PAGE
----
I used to think that conservatives felt about Bill Clinton the way I felt about Ronald Reagan. Close, but no cigar. Now I think conservatives felt about Bill Clinton the way I feel about the current crop of GOP presidential contenders, but my contempt eclipses theirs by the white-hot fury of 10,000 suns. Or maybe eight suns, or however many of these clowns are running at the moment. They make Reagan look like Winston Churchill.
And I didn’t even watch the debate last night. Roy did, thank God: Tell me: are all of these things animated Ralph Steadman cartoons? I was more vexed by the appearance of Fred Thompson, announcing his candidacy for leader of the free world on the goddamn Tonight Show. If you didn’t already have the idea this man is an unserious, profoundly lazy lightweight, well, I don’t know how it could be any clearer. The viral-video crap, the I’m With Stupid fundraising, the wahl-I-guess-I-best-mosey-on-down-and-file-for-president public bullshitting — the fact this man is an instant top-three frontrunner says everything about the intellectually bankrupt GOP these days.
Doghouse Riley, Indianapolis resident, recounts an interview of Ol’ Bassetface by ex-Fort Wayner Karen Hensel, whom I know as a nice person, two-time Peabody winner, faithful Republican, and probably not NPR material, at least not with questions like this: Your producer from Law and Order said when you walk in the room people want to “stand and salute”. Is there anything similar between you and the tough guy we know from Law and Order? Yeesh.
Life is still in its post-summer transition of boredom, so not a lot to report today. The dryer’s fixed. Parts: $80. Husband who can disassemble an unfamiliar machine, repair, vacuum out 16 years of accumulated lint and reassemble it: Priceless.
If you’re in an environment where George Carlin’s language won’t offend anyone, here’s something I found while digging for that Thompson clip. Some of my best friends smoke cigars, but still: Amusing.
Finally, Bob Sievers died this week. That’s a name that won’t mean much to many of you, but to people from Indiana, it’s like hearing that the Pope finally checked out. Sievers was the host of a long-running morning show on WOWO, Fort Wayne’s booming clear-channel (note lower case, not the corporation) radio station. He and co-host Jay Gould ran “The Little Red Barn” about the way you’d expect — with an unbelievably cornball opening theme song, carried through as the framework of the show, Bob and Jay doing a radio show from the barn, feedin’ the chickens and settin’ on a hay bale to interview a county extension agent about long-term weather expectations vis-a-vis spring planting. However, it’s a measure of the sincerity and good humor both brought to the task that the show was simply irresistible. Years after teenagers and parents had separated into armed camps, each with their own morning radio shows, whole families were still tuned to WOWO during the Little Red Barn, peacefully enjoying two of the great radio voices of our age.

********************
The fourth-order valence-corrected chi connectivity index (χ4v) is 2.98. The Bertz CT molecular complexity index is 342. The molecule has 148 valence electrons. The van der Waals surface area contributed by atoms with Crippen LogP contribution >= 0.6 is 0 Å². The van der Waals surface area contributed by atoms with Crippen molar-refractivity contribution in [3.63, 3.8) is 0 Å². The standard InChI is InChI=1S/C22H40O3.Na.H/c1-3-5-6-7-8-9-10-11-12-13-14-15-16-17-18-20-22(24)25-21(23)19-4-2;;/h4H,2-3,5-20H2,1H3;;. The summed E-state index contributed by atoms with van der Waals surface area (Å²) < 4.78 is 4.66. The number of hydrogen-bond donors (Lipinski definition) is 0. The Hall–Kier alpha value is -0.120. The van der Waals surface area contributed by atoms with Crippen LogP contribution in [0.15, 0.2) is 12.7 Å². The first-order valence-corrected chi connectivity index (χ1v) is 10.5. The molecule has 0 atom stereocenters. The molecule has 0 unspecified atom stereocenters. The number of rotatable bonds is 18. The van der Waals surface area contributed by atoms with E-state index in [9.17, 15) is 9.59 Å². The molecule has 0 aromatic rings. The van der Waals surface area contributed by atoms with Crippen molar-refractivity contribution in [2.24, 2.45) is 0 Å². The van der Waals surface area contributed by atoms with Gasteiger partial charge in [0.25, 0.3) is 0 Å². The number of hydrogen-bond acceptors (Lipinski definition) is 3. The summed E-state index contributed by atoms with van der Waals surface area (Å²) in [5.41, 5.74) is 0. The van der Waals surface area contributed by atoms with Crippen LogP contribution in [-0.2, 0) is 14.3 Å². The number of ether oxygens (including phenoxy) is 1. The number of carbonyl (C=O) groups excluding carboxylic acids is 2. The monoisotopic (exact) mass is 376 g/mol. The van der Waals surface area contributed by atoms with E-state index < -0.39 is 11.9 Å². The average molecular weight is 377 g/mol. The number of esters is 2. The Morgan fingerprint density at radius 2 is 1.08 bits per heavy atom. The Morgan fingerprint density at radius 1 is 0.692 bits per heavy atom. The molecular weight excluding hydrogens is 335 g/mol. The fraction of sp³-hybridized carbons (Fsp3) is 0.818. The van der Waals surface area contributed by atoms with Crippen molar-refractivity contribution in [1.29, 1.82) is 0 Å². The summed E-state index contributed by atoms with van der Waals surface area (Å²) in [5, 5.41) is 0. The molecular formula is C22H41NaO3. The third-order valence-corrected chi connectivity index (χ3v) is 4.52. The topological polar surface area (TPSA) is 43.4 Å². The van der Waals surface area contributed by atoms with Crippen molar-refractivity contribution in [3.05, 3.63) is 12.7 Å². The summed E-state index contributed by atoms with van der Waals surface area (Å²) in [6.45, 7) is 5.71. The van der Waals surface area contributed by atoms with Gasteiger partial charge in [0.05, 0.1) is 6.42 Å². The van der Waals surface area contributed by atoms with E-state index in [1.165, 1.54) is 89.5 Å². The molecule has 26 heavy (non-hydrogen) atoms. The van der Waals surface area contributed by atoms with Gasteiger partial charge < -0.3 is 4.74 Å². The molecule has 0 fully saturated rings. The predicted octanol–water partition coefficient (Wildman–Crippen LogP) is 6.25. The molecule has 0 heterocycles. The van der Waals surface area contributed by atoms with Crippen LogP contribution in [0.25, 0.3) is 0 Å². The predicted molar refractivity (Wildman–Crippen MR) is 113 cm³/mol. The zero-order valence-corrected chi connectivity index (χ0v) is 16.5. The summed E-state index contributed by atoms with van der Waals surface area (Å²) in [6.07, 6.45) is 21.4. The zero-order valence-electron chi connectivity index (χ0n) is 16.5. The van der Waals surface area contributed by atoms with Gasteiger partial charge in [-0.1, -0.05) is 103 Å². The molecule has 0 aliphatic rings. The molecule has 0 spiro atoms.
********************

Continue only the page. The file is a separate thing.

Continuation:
The station, now a fairly noxious all-talk format, has a tribute page up. Go there if only to experience the theme song, and stay for the Sievers interview, where you can get a sense of the Voice, diminished by age but still the Voice. (Bonus: A great Elvis story in there, too.)
I knew Bob a little, and can tell you he was everything he appeared to be on the air: An absolute charmer. He got fourscore and ten, and made every one count.